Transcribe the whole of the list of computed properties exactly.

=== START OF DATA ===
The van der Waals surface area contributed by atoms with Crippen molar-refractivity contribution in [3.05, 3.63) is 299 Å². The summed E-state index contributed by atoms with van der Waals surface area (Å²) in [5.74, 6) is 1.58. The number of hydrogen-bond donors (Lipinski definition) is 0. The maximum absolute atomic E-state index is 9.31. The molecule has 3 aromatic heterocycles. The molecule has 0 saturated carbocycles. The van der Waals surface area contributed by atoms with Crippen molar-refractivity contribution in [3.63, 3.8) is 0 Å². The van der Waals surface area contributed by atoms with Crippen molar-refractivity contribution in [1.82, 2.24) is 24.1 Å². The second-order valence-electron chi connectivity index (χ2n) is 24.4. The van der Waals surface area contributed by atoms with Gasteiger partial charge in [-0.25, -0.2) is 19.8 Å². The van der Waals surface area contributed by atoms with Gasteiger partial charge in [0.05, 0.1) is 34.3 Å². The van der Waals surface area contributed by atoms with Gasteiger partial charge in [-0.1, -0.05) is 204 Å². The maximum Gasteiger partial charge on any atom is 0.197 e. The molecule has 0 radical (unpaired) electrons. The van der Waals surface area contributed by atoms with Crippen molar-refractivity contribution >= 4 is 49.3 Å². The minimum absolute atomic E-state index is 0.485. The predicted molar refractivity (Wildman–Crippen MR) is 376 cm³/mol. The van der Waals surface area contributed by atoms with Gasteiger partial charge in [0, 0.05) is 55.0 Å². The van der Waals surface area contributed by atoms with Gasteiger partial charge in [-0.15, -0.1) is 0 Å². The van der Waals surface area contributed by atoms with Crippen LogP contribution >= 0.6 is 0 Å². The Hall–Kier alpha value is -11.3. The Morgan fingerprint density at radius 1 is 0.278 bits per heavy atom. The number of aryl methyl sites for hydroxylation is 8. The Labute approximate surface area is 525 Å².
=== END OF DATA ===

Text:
The van der Waals surface area contributed by atoms with Crippen molar-refractivity contribution in [3.05, 3.63) is 299 Å². The summed E-state index contributed by atoms with van der Waals surface area (Å²) in [5.74, 6) is 1.58. The number of hydrogen-bond donors (Lipinski definition) is 0. The maximum absolute atomic E-state index is 9.31. The molecule has 3 aromatic heterocycles. The molecule has 0 saturated carbocycles. The van der Waals surface area contributed by atoms with Crippen molar-refractivity contribution in [3.63, 3.8) is 0 Å². The van der Waals surface area contributed by atoms with Crippen molar-refractivity contribution in [1.82, 2.24) is 24.1 Å². The second-order valence-electron chi connectivity index (χ2n) is 24.4. The van der Waals surface area contributed by atoms with Gasteiger partial charge in [-0.25, -0.2) is 19.8 Å². The van der Waals surface area contributed by atoms with Gasteiger partial charge in [0.05, 0.1) is 34.3 Å². The van der Waals surface area contributed by atoms with Gasteiger partial charge in [-0.1, -0.05) is 204 Å². The maximum Gasteiger partial charge on any atom is 0.197 e. The molecule has 0 radical (unpaired) electrons. The van der Waals surface area contributed by atoms with Crippen molar-refractivity contribution >= 4 is 49.3 Å². The minimum absolute atomic E-state index is 0.485. The predicted molar refractivity (Wildman–Crippen MR) is 376 cm³/mol. The van der Waals surface area contributed by atoms with Gasteiger partial charge in [0, 0.05) is 55.0 Å². The van der Waals surface area contributed by atoms with Gasteiger partial charge in [-0.15, -0.1) is 0 Å². The van der Waals surface area contributed by atoms with Crippen LogP contribution >= 0.6 is 0 Å². The Hall–Kier alpha value is -11.3. The Morgan fingerprint density at radius 1 is 0.278 bits per heavy atom. The number of aryl methyl sites for hydroxylation is 8. The Labute approximate surface area is 525 Å².